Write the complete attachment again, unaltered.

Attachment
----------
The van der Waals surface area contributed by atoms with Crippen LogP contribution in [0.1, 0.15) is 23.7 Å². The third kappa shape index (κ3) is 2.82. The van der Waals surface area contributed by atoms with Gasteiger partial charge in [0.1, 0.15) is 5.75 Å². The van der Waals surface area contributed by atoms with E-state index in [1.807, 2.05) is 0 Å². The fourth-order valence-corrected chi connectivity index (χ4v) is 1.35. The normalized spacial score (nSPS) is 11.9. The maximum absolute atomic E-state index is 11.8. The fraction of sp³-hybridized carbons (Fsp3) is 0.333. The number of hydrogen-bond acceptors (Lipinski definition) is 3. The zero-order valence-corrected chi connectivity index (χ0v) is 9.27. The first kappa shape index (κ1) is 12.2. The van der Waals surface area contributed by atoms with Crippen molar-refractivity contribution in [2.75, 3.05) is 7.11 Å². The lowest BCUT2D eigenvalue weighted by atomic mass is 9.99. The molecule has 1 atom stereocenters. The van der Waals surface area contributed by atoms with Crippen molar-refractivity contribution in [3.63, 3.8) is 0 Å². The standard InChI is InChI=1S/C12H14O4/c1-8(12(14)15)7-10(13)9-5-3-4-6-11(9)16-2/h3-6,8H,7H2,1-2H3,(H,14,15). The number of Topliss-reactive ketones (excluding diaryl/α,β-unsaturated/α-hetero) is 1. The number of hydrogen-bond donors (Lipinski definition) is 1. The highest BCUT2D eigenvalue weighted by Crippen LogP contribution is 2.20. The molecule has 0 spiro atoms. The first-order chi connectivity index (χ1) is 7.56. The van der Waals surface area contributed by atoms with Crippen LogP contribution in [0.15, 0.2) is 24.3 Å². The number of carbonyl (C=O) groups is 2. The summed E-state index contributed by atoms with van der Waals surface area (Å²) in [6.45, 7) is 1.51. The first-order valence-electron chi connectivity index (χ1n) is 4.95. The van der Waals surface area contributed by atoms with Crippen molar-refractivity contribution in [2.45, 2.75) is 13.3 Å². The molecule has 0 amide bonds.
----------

The van der Waals surface area contributed by atoms with Crippen LogP contribution in [0.1, 0.15) is 23.7 Å². The third kappa shape index (κ3) is 2.82. The van der Waals surface area contributed by atoms with Gasteiger partial charge in [0.1, 0.15) is 5.75 Å². The van der Waals surface area contributed by atoms with E-state index in [1.807, 2.05) is 0 Å². The fourth-order valence-corrected chi connectivity index (χ4v) is 1.35. The normalized spacial score (nSPS) is 11.9. The maximum absolute atomic E-state index is 11.8. The fraction of sp³-hybridized carbons (Fsp3) is 0.333. The number of hydrogen-bond acceptors (Lipinski definition) is 3. The zero-order valence-corrected chi connectivity index (χ0v) is 9.27. The first kappa shape index (κ1) is 12.2. The van der Waals surface area contributed by atoms with Crippen molar-refractivity contribution in [2.75, 3.05) is 7.11 Å². The lowest BCUT2D eigenvalue weighted by atomic mass is 9.99. The molecule has 1 atom stereocenters. The van der Waals surface area contributed by atoms with Crippen molar-refractivity contribution in [3.63, 3.8) is 0 Å². The standard InChI is InChI=1S/C12H14O4/c1-8(12(14)15)7-10(13)9-5-3-4-6-11(9)16-2/h3-6,8H,7H2,1-2H3,(H,14,15). The number of Topliss-reactive ketones (excluding diaryl/α,β-unsaturated/α-hetero) is 1. The number of hydrogen-bond donors (Lipinski definition) is 1. The highest BCUT2D eigenvalue weighted by Crippen LogP contribution is 2.20. The molecule has 0 spiro atoms. The first-order chi connectivity index (χ1) is 7.56. The van der Waals surface area contributed by atoms with Crippen LogP contribution in [0.15, 0.2) is 24.3 Å². The number of carbonyl (C=O) groups is 2. The summed E-state index contributed by atoms with van der Waals surface area (Å²) in [6.45, 7) is 1.51. The first-order valence-electron chi connectivity index (χ1n) is 4.95. The van der Waals surface area contributed by atoms with Crippen molar-refractivity contribution in [2.45, 2.75) is 13.3 Å². The molecule has 0 amide bonds.